Dispatches, thoughts, and miscellanea from writer Jon Konrath


So, I was in Vietnam last week. Yes, Vietnam. I spent a week in Ho Chi Minh City, aka Saigon. I think it was everything I expected, but a lot more than that in every way. Lots to explain here.

OK, so. As I’ve mentioned before, I have this situation where I find out I have a week I can take off, and with very little notice, I have to plan something, and I always rush to Expedia and do something asinine. The last few trips like this were Sweden, Iceland, and Poland. This one was a bit more stupid, given the travel time, but I had to do it.

The usual question is, “Why Vietnam?” A few quick answers:

  • I’ve read way too much about the war and wanted to see how the country had transformed itself since 1975.
  • My dad was there fifty-something years ago.
  • Cheap(-ish).
  • I wanted to go somewhere I’d learn something.
  • It’s way out of my comfort zone, and I need to force myself to do things way out of my comfort zone.
  • Anthony Bourdain would not shut up about how great it was.

The idea of visiting Vietnam has come up in the past, but I’ve always shrugged it off because I felt like I could not deal with it at all: the foreign language barrier, the accommodations, the safety aspect. It’s easy enough to pop into Canada where 99% of everything is the same except the speed limit is in kilos and Canadian bacon is just bacon. But getting turned completely upside down and backwards is something I didn’t think I could grok. After spending time in India last year, I figured I could probably get by with no major problems. So I booked my stuff, bought a couple of books, did my usual plan by marking pins on my Google Maps, and away we go.

Friday/Saturday/Early Sunday

I was scheduled to leave SFO at 11PM on Friday night, which meant it was actually midnight. I upgraded to economy plus or whatever it’s called on United. The week before, I burned a lot of cycles figuring out what to put in which carry-on bag, and ended up having to put both of them overhead, pocketing my phone and headphones, but nothing else. The first leg was about 15 hours, and I’d been awake since four in the morning. I can never sleep on planes, and with the aid of three different sleeping pills, I got maybe three hours of fretful sleep right after we left California. This trip was also the first where I basically spent two nights in the air, because we technically left on Friday and landed on Sunday.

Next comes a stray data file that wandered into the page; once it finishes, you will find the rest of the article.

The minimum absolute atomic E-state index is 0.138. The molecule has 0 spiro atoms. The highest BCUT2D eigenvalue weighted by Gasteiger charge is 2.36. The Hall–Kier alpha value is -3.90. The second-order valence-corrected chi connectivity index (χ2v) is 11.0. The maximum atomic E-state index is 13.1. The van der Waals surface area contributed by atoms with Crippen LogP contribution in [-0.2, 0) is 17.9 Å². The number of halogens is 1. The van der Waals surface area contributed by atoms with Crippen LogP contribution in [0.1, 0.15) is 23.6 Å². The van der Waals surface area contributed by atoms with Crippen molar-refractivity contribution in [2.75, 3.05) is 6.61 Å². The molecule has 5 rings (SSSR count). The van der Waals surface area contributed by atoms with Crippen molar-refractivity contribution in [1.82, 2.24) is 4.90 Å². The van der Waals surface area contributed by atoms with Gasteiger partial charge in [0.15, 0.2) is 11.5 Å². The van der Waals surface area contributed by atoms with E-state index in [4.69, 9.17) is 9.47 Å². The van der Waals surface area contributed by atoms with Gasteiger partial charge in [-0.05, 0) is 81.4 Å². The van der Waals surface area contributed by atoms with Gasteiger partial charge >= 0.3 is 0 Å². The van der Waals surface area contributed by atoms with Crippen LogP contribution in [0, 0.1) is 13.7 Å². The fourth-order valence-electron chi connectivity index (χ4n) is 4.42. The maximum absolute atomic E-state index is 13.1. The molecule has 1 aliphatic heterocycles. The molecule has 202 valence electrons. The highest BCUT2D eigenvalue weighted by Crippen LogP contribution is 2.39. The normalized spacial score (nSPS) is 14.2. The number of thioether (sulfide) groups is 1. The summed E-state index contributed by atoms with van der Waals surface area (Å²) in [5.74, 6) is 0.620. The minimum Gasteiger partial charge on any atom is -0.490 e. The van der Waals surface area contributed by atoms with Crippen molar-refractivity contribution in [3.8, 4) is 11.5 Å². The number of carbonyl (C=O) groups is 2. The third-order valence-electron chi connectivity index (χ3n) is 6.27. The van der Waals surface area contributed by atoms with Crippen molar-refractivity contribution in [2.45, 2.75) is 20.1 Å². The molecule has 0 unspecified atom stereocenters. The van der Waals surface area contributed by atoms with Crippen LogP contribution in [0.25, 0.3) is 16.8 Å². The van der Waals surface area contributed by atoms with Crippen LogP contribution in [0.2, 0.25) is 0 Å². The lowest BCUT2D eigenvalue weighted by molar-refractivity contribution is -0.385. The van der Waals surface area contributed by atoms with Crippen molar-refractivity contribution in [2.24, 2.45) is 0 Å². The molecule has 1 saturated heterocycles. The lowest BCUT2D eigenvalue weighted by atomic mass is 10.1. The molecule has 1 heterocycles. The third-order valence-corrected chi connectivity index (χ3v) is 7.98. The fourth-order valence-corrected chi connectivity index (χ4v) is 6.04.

I talked to my seat neighbor a bit. He worked for a big shoe manufacturer (I won’t say which) and had done the Boston to SFO leg prior to our flight, and then was flying to China next to tour some factories. He said he was in Vietnam a few times a year and told me I’d love it. It’s funny how any time I ask anyone about a vacation spot, they tell me I’ll love it, even if they are a total strainger. I understand that for a place like Hawaii or Iceland, but I’m waiting for the time I tell someone about a destination, and they tell me, “Sorry dude, that’s a shithole.”

While I couldn’t sleep, I watched Oppenheimer. Good movie, but it was weird because as the scene came on where they’re testing the first bomb, I looked at the in-flight map and I was directly above Hiroshima.

I landed in Hong Kong at five in the morning local time on Sunday, and everything was closed. The HK airport is this confusing maze of multiple levels, and is a jumbled combination of new technology and luxury, and not. It’s like if Chicago Midway got bought by the Saudi sovereign fund and they tried to make it look like the Dubai airport and gave up after six months. Good news is I got a shower in the Amex lounge. Bad news is my “breakfast” was beans and sausage. It was either that or some fish head curry that is only appetizing if you’re from the Mainland. Also. was I in China? I think depending on who you ask, I was. Or maybe not.

The jump over to Vietnam was easy. I think it was a two hour flight on a half-empty Cathay Airbus. The only other Caucasian was an older half-hippy looking woman who shops REI clearance only for her hemp clothes and is probably helping some communists dig a well somewhere. I had an entire row to myself, and mostly zoned out for the entire flight over. When I landed, it was now Sunday morning.


The Tân Sơn Nhất airport is a perfect metaphor for Vietnam. It existed in some form since the 1930s, grew, collapsed, then grew again. The French built a terminal in the fifties, and then the US dropped in a pair of two-mile runways and a bunch of jetways and aprons. For a few years, it became the busiest military airbase in the world, and then that stopped when the war ended. After 1975, Pan Am noped out, and the airport only did light domestic duty for the next three decades. Then the capitalists started flying 747s to the city again, and things massively grew. They built a giant international terminal in 2007, expanded the old (now domestic) terminal tenfold, and traffic grew accordingly. But unlike the Hong Kong airport with its giant mall-like concourse, this one looked strictly utilitarian. It’s drab, with primary colors and outdated trim, and looks like the old Indianapolis airport circa 1978, or a Midwestern grade school built by the lowest bidder in 1981. The customs area was basically a non-air conditioned gymnasium full of lines of people fresh off a 20-hour flight, leading to booths with nothing automated, just clerks in military uniforms lazily stamping passports. I waited an hour, had my visa and passport glanced at, then got waved through with no communication whatsoever.